Eight people were under arrest Saturday after protesters broke windows, lights and planters outside the home of the chancellor of the University of California, Berkeley.
University spokesman Dan Mogulof said 40 to 70 protesters also threw incendiary devices at police cars and the home of Chancellor Robert Birgeneau about 11 p.m. Friday. There were no fires or injuries.
The protest at the chancellor's home came late the same day that police arrested 66 protesters at a campus classroom building that was partially taken over for four days.
The protesters are demonstrating against state funding cuts that have led to course cutbacks, faculty furloughs and sharp fee increases.
"The attack at our home was extraordinarily frightening and violent. My wife and I genuinely feared for our lives," Birgeneau said in a statement issued through the university.
The eight were arrested on suspicion of rioting, threatening an education official, attempted burglary, attempted arson of an occupied building, felony vandalism, and assault with a deadly weapon on a police officer.
They include two Berkeley students and one from the University of California, Davis, Mogulof said. Of the remaining five, four had San Francisco Bay-area addresses, while one is from Brooklyn, N.Y. Their ages ranged from 20-41. At least three are women.
Protests 'hijacked,' UC spokesman says
"This is what it looks like when a student group gets hijacked by an extreme and violent element in its ranks," Mogulof said.
An Associated Press freelance photographer saw at least four broken decorative light globes, overturned vases and plants, and shattered terra cotta planters. At least two windows were broken, one boarded over, the other shattered in a spider web pattern. Birgeneau was in his living room, but did not speak to reporters.
The protesters shouted "no justice, no peace" as they attacked the home, Mogulof said.
The two incidents are the latest in a series of demonstrations in which students have taken over buildings at California State University and University of California campuses to protest campus cuts and rising fees.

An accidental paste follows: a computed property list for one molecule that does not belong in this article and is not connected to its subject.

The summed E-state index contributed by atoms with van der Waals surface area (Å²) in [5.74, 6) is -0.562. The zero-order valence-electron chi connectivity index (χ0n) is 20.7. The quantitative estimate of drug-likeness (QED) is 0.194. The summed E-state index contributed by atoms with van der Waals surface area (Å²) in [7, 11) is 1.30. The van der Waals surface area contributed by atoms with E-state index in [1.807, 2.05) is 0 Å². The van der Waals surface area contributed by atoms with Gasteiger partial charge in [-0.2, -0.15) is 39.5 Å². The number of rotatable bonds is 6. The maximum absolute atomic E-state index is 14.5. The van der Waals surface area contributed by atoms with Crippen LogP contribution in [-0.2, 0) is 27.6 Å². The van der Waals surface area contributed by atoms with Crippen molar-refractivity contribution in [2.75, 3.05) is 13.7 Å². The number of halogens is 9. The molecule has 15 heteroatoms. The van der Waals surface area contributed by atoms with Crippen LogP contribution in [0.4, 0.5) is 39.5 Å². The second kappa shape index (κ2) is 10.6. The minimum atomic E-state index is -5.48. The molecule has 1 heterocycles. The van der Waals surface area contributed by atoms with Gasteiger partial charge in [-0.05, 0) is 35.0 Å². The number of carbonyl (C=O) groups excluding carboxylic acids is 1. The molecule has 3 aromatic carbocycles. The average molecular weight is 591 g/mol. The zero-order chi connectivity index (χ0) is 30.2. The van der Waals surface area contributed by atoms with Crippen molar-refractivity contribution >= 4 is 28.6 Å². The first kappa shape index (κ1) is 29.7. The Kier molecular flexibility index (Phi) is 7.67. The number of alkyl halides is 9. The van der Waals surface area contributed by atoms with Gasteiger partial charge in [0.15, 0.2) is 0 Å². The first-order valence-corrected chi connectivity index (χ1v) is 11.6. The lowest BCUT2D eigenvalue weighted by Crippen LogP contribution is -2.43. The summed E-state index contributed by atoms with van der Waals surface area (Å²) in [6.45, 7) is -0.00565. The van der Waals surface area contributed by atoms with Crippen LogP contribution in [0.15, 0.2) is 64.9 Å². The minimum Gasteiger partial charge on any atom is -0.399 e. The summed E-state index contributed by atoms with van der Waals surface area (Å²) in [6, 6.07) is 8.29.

"I'm shocked that it happened," said Chengwin Saephanh, a sophomore bioengineering major who earlier participated in two peaceful classroom walkouts. "I'm pretty upset about the fees, but I don't know what the goals are of those who were at the house. I wouldn't go into anything violent, I just participate in the peaceful ones."
Agnes Balla, a junior public health major, walked out of classes weeks ago, joining peaceful protests that she said united the campus community and brought attention to a serious problem.
"With this turn of events, that's not what's going on anymore. It's people retaliating against what's going on, and that's not going to bring change," Balla said. "I'm in support of bringing attention to this, but it's gone too far."
UC system President Mark Yudof, in a statement, called the latest attack "appalling" and "far beyond the boundaries of public dissent."
The violence may force the universities to increase security statewide, said Yudof spokesman Peter King.
"Certainly an event like this doesn't go unnoticed," King said. "We endeavor to keep our people secure, not only for their sake but for the sake of everybody in the community."
Gov. Arnold Schwarzenegger and the Legislature cut spending for California's two public university systems by 20 percent to help balance the state's budget. Community colleges were cut about 8 percent.
30 percent fee increase
The UC system, with about 220,000 students, raised student fees 15 percent since January and plans another 15 percent increase. The CSU system, the nation's largest with 450,000 students, and the community college system also raised fees.
"Obviously, the faculty don't advocate for violence," said Alice Sunshine, spokeswoman for the California Faculty Association that represents most CSU professors. "We try to steer them into protests that express how to make things better, but I think some of the students are really angry."
Neither Mogulof nor Sunshine could say why so many non-students were among those arrested.
"It's a big public issue for the entire state," Sunshine said. "There's wider interest than just the students themselves. The future of higher education in California is at stake."
Eight to 10 campus police officers were the only law enforcement to respond to the chancellor's home.
Police ended the occupation of the campus's Wheeler Hall earlier Friday. They arrested 65 people inside on misdemeanor trespassing charges, including about 24 who were not students, Mogulof said. One person was arrested outside the hall on suspicion of inciting.
He said the university decided to clear the building after protesters began breaking into locked classrooms and publicizing an all-night hip-hop party Friday.
The Wheeler Hall protesters were cited and released at the university's request, but those at the chancellor's home "will be prosecuted to the full extent of the law," Birgeneau said.
Mogulof urged students to return to nonviolent protests.
"There's no place in our community for such extremism," he said.